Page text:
As soon as I entered this hall, I imagined what it would be like to arrive at one of these conferences if I was a graduate student, and this was my research community. This would be the conference where I would be expected to present on a regular basis. I could imagine it would readily feel alienating, terrifying, or empty. With so many people going about their business in their own ways.
How do people cope with a meeting like this, when they first come as a student. When I was a student, my advisor made a point of introducing me to lots of people during my first meeting. Nowadays, I work to do this for my students (and any other new-ish students in my vicinity) when I have the chance. Not all students have attentive mentors showing them the ropes, but even if they do, isn’t the whole experience just entirely overwhelming?
I’ve read and heard a lot from and about grad students, about how the grad school experience is often miserable, which is often a comic trope. Even though I’d like to think I’m open-eyed to the challenges, I still have trouble connecting with the concept that grad school is inherently miserable. I know plenty of folks feel that way, though I’ve had trouble seeing it through that lens. Having hung out at SfN for a few hours, I think I’m getting a little closer to being able to see grad school from that perspective. Because if your goal in grad school is to toil on a research project for years, and one of the culminating experiences is to share this work to the world as a tiny cog in such a huge conference, that has to feel rather deflating.
In the past, I’ve had a distaste at some of the Ecology meetings because of its size, which can feel large, especially when there is someone at the meeting for days but you never bump into one another. In this high-density environment, some folks feel like they need to glom onto a Famous Scientist who they know, or limit their networking to people to people who belong in a particular echelon to which they’ve been assigned, or might not create time for junior scientists because they’re still working their own way up the ladder. I think the bigger the scale of the meeting, the less cognizant people tend to be of the needs of other people, and what it takes to build a community. And when it doesn’t feel like a community, then people might not follow community norms. Which is how toxic behavior emerges and doesn’t get policed.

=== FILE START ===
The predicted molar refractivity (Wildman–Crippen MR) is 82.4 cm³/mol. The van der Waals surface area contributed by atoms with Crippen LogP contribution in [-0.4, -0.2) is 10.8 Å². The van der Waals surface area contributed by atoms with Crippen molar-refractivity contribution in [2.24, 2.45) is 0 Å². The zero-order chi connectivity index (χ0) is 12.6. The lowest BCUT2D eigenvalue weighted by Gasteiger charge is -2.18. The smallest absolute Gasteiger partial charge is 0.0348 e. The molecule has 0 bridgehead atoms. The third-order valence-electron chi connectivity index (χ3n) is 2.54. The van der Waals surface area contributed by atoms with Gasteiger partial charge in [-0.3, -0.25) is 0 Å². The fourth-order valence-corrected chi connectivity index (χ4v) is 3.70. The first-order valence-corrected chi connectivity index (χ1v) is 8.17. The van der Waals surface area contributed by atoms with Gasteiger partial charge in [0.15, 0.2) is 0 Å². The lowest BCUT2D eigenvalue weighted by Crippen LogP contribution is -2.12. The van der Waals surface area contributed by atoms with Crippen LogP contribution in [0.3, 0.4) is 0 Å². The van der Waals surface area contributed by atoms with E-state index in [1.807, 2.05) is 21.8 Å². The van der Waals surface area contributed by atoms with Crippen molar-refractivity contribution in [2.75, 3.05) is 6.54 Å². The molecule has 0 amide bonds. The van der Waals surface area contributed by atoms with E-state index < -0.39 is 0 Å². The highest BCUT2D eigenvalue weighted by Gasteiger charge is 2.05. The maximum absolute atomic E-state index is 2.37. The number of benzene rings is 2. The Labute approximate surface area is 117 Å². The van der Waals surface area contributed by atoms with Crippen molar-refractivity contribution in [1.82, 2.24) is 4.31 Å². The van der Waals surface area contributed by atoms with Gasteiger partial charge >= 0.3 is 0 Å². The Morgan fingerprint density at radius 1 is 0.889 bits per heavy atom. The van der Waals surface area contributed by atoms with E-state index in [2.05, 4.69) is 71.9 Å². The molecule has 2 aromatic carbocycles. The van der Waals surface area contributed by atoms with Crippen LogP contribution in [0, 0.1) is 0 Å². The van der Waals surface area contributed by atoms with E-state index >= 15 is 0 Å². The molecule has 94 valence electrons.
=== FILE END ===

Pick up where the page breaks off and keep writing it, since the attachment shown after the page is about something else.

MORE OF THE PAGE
When you ask people about their favorite meetings, they’re usually the intimate ones, like a Gordon conference (or for me, it’s the every-four-years meeting of North American Social Insect crowd, which gets about a hundred people). So is the converse true, that the biggest meetings are the least favorite? Clearly, there are some advantages to having such a large gathering. You can see everybody in the field who might want to. The vendors and exhibits are off the hook. Big-name celebrities and policymakers will be at the meeting. And of course, the electricity and dynamism of such a huge event can be thrilling for some. But, anyway, now I see a little bit better how people might feel like they have a hard time fitting in. If they don’t have a supportive lab, then finding your supportive community at one of these conferences wouldn’t be an easy thing to do.